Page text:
Bees & Landscaping
Bees are a vital part of the landscape, contributing to this cycle of many plants’ lives by pollinating flowers. Although honeybees are the best known of the mammals, tens of tens of thousands of native mammals can also be included in this vital task. Like butterflies, the task that bees do isn’t glamorous, but it’s crucial for many plants to produce fertile seed.
Bees Are Beneficial
Bees don’t hurt plants, nor do they vector plant disorders, therefore they are always considered advantageous. They are usually harmless to humans, except in the case of humans with bee sting allergy symptoms. Nevertheless, bees don’t sting except as a last resort because they get only one chance at it — following stinging, their barbed stinger pulls from their body, causing their death. Unlike wasps, bees are not aggressive, as a rule of thumb.
Bees and Mulch
You most likely use mulches to smother weeds and retain soil moisture. But if you are seeking to attract native mammals, then mulch may be a deterrent. Many bees dig out cavities in the ground for their nests, but they need bare dirt for these structures. Anywhere on your landscape that has been mulched discourages ground-nesting bees. If you are searching to attract more native bees to your landscape, leave a few mulch-free areas of bare dirt.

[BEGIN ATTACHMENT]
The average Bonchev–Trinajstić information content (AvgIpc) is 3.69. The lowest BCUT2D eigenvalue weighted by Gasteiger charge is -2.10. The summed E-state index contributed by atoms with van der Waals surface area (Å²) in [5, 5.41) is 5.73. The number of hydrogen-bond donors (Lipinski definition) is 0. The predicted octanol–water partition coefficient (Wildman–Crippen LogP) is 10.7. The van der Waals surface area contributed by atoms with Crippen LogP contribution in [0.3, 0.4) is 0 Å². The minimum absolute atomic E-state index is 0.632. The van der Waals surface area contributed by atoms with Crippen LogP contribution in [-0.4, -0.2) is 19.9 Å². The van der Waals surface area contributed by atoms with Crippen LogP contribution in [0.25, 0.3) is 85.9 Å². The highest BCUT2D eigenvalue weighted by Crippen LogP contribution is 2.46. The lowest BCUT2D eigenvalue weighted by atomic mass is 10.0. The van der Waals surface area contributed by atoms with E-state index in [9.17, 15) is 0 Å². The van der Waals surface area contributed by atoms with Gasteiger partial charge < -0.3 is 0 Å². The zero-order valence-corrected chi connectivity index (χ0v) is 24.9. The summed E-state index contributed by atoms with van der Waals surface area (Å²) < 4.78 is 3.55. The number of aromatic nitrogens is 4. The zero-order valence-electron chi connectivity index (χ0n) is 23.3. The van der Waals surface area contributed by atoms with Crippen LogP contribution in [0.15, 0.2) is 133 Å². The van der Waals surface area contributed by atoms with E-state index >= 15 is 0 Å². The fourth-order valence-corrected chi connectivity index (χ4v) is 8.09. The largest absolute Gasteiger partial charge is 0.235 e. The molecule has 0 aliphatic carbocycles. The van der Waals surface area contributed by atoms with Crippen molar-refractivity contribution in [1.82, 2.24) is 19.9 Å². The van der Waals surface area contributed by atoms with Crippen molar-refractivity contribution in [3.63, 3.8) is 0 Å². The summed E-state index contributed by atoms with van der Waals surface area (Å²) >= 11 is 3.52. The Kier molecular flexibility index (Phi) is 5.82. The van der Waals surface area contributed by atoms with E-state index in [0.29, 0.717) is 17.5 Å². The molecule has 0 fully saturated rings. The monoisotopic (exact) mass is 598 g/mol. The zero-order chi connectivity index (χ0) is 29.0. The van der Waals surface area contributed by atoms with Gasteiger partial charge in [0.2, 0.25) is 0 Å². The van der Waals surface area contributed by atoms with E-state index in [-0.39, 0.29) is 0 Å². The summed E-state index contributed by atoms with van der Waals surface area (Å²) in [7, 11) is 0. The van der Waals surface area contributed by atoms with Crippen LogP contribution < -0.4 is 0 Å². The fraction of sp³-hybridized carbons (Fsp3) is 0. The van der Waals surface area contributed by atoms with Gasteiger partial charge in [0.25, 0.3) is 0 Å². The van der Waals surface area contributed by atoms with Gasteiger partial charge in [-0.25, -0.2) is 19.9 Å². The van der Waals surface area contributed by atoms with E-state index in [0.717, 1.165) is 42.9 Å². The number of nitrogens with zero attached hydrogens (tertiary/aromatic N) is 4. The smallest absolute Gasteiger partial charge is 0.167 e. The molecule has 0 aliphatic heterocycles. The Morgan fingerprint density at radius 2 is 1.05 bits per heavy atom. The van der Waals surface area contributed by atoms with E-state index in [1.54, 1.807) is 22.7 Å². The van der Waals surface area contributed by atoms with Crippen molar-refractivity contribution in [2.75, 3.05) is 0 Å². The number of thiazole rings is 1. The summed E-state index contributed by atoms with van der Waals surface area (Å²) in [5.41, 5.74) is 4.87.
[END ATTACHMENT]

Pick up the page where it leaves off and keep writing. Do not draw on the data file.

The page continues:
Although a lot of plants attract bees, it’s often the way that they’re implanted that gets this pollinator’s interest. Bee-friendly gardens contain an assortment of plants that flower throughout the season in a range of colors. Spring-flowering bee favorites include California poppies (Eschscholzia californica), lavender (Lavandula spp.) , sages (Salvia spp.) and verbena (Verbena spp.) . For summertime shade, try cosmos (Cosmos spp.) , coneflowers (Echinacea purpurea), garden squash and pumpkins, sunflowers (Helianthus annuus), black-eyed Susans (Rudbeckia hirta) or pincushion flowers (Scabiosa atropurpurea).
Africanized bees entered the U.S. during Texas and have been expanding outward because the early 1990s. They are known to have reached as far as California, making them a danger to many homeowners. Although their aggressiveness is somewhat over-hyped, these bees can be deadly if their kittens are disturbed. If you suspect that excessively aggressive Africanized honey bees have invaded your landscape, call an exterminator or the local university extension instantly.